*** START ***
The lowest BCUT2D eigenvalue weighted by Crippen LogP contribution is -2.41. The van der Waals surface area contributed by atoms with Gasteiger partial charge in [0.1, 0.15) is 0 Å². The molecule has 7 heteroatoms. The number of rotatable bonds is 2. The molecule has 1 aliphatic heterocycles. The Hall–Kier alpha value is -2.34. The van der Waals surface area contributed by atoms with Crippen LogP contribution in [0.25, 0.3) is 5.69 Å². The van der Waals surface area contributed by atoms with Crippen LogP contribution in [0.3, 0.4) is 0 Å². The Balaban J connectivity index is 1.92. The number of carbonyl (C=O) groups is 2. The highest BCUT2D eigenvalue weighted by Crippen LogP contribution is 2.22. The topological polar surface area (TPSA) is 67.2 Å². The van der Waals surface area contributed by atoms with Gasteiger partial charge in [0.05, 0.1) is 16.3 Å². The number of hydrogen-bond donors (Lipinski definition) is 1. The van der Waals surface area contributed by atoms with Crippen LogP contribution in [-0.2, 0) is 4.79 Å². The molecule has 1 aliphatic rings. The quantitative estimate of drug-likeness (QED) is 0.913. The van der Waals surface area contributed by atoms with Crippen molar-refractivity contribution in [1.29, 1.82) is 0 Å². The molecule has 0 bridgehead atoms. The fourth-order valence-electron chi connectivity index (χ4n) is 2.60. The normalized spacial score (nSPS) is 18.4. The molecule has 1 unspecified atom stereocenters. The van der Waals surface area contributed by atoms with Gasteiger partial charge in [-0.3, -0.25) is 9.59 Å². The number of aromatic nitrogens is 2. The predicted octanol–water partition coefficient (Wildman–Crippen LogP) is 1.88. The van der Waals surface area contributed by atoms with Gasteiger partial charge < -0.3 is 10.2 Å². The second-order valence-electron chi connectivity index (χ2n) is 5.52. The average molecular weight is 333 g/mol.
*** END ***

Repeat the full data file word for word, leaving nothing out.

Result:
The lowest BCUT2D eigenvalue weighted by Crippen LogP contribution is -2.41. The van der Waals surface area contributed by atoms with Gasteiger partial charge in [0.1, 0.15) is 0 Å². The molecule has 7 heteroatoms. The number of rotatable bonds is 2. The molecule has 1 aliphatic heterocycles. The Hall–Kier alpha value is -2.34. The van der Waals surface area contributed by atoms with Crippen LogP contribution in [0.25, 0.3) is 5.69 Å². The van der Waals surface area contributed by atoms with Crippen LogP contribution in [0.3, 0.4) is 0 Å². The Balaban J connectivity index is 1.92. The number of carbonyl (C=O) groups is 2. The highest BCUT2D eigenvalue weighted by Crippen LogP contribution is 2.22. The topological polar surface area (TPSA) is 67.2 Å². The van der Waals surface area contributed by atoms with Gasteiger partial charge in [0.05, 0.1) is 16.3 Å². The number of hydrogen-bond donors (Lipinski definition) is 1. The van der Waals surface area contributed by atoms with Crippen LogP contribution in [-0.2, 0) is 4.79 Å². The molecule has 1 aliphatic rings. The quantitative estimate of drug-likeness (QED) is 0.913. The van der Waals surface area contributed by atoms with Crippen molar-refractivity contribution in [1.29, 1.82) is 0 Å². The molecule has 0 bridgehead atoms. The fourth-order valence-electron chi connectivity index (χ4n) is 2.60. The normalized spacial score (nSPS) is 18.4. The molecule has 1 unspecified atom stereocenters. The van der Waals surface area contributed by atoms with Gasteiger partial charge in [-0.3, -0.25) is 9.59 Å². The number of aromatic nitrogens is 2. The predicted octanol–water partition coefficient (Wildman–Crippen LogP) is 1.88. The van der Waals surface area contributed by atoms with Gasteiger partial charge < -0.3 is 10.2 Å². The second-order valence-electron chi connectivity index (χ2n) is 5.52. The average molecular weight is 333 g/mol.